by Theron Martin,


DVDs 3 and 4

Mushi-Shi DVDs 3 and 4
Eight more stories of the mushi master (aka mushi-shi) Ginko's journeys across the land and his encounters with assorted mushi play out, including “The One-Eyed Fish,” which involves the circumstances that led to Ginko adopting his name and becoming a mushi master himself. Others in volume 3 include “The Sleeping Mountain,” concerning a fellow mushi master who serves the guardian of a mountain; “The One-Night Bridge,” concerning a young man whose beloved fell through a bridge into a ravine and survived, but has behaved abnormally ever since; and “Inside the Cage,” about a man who seems unable to leave the bamboo forest he has come to call home. Those in volume 4 include “Pretense of Spring,” about a boy thrown into a hibernating state by his winter encounter with mushi that mimic spring; “Sunrise Serpent,” about a woman whose mushi infection causes her to gradually lose her memories; “Picker of Empty Cocoons,” about a twin sister lost in a mushi-related accident; and “Clothes That Embrace the Mountain,” about a man who left his home mountain behind to become a famous painter, only to be drawn back years later.

That Mushi-Shi is a unique series of extraordinary merit is beyond reproach. To deny this is to refuse to acknowledge that the series has done something truly different. By melding its music, visuals, voice work, and storytelling into a unified whole, it spins stand-alone stories of sublime beauty which speak to the essence of life and death in a style which harkens back to ancient fables told around a fire at night. The serene mood it establishes, even when dealing with the fantastic and/or dangerous mushi, can wrap a viewer up in its wonder. It can also, unfortunately, bore viewers unable or unwilling to slide into the comfortable place the series constructs, and can get tedious if too much of it is watched at once.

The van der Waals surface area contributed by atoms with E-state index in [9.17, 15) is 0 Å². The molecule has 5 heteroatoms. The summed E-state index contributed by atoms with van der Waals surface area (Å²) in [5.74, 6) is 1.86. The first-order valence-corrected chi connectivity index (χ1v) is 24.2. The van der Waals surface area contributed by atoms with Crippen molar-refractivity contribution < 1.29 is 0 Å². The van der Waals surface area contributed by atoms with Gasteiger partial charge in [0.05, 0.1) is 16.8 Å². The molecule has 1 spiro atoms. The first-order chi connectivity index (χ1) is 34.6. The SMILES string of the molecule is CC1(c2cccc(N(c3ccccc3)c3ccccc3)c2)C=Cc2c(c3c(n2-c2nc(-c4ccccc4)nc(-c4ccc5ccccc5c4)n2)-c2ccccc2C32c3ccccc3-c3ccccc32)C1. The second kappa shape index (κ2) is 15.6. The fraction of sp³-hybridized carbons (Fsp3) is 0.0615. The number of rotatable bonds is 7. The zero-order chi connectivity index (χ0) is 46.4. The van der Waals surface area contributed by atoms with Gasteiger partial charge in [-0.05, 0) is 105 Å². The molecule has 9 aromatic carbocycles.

While the quality of the series may be inarguable, its entertainment value is very much subject to debate. So much of its ability to involve its viewers depends on acceptance of the low-key, spiritual tone that some are going to find the series intolerable, and volumes 3 and 4 do nothing to change that. Those who prefer an ongoing storyline of some sort, or like to become attached to characters over the long term and watch them grow, may also find it hard to connect with the series, since nearly every episode is completely independent of the others and the only recurring character – Ginko – never develops much beyond his base persona.